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Biometrics can provide better data provenance

Mar 31, 20174 mins

Determining who created, touched or authorized data transformations plays a critical role in transparency and auditing

Imagine these scenarios:

  • Insiders at a financial institution place transactions using e-execution and then deny involvement when trades lose money.
  • Regulated individuals share secrets and collude to fix pricing via messaging services.
  • Fraud occurs through re-diverted funds within Treasury departments.
  • Funds are embezzled or re-directed for personal gain.
  • Confidential data is accessed for market price fixing, front running or gaining market advantage
  • Executives request staff members to access confidential or highly secure content to create a more simplistic briefing process.
  • Data is accessed and leaked for personal benefit.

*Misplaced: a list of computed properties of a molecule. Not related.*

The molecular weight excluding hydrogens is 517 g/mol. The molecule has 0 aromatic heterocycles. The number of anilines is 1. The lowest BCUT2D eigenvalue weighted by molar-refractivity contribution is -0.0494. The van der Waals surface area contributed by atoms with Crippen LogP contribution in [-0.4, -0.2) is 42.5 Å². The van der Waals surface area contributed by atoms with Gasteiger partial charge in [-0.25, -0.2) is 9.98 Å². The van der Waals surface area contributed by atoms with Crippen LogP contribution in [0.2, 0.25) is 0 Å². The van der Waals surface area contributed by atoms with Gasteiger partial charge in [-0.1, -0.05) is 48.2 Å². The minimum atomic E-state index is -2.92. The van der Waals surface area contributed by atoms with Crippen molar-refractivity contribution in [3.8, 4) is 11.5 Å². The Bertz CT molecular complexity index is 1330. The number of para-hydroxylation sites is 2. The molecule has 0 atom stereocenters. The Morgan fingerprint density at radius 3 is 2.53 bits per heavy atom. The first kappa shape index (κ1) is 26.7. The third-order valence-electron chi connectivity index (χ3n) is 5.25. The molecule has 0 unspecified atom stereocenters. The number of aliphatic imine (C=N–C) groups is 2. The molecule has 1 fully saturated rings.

The common denominator to every one of these scenarios is individuals denying their involvement or abdicating responsibility in a transaction. These types of acts are happening every day across virtually every industry — pharma, finance, the public sector — costing companies incredible amounts of money to investigate and putting operating licenses at risk.

Each of these scenarios also illustrate how critical legal non-repudiation is for organizations that want to provide end-to-end transparency — and the important role that authentication plays in all transactions.

A robust authentication system should provide at least three MFA (multi-factor authentication) options: what you know (e.g., passwords), what you have (e.g., tokens), and what you are (e.g., biometrics). Passwords and tokens are insufficient by themselves because they cannot authenticate who requested authorization and record the associated identity of the requestor.  If the trader in the scenario had authenticated the trade with his fingerprint, there would be no question about its ownership.

These types of issues — transparency and the role of authentication — are becoming more and more prevalent for enterprises. Most fall under the heading of data provenance. Data provenance is “showing your work”: the entire historical record for any piece of data, stored and searchable.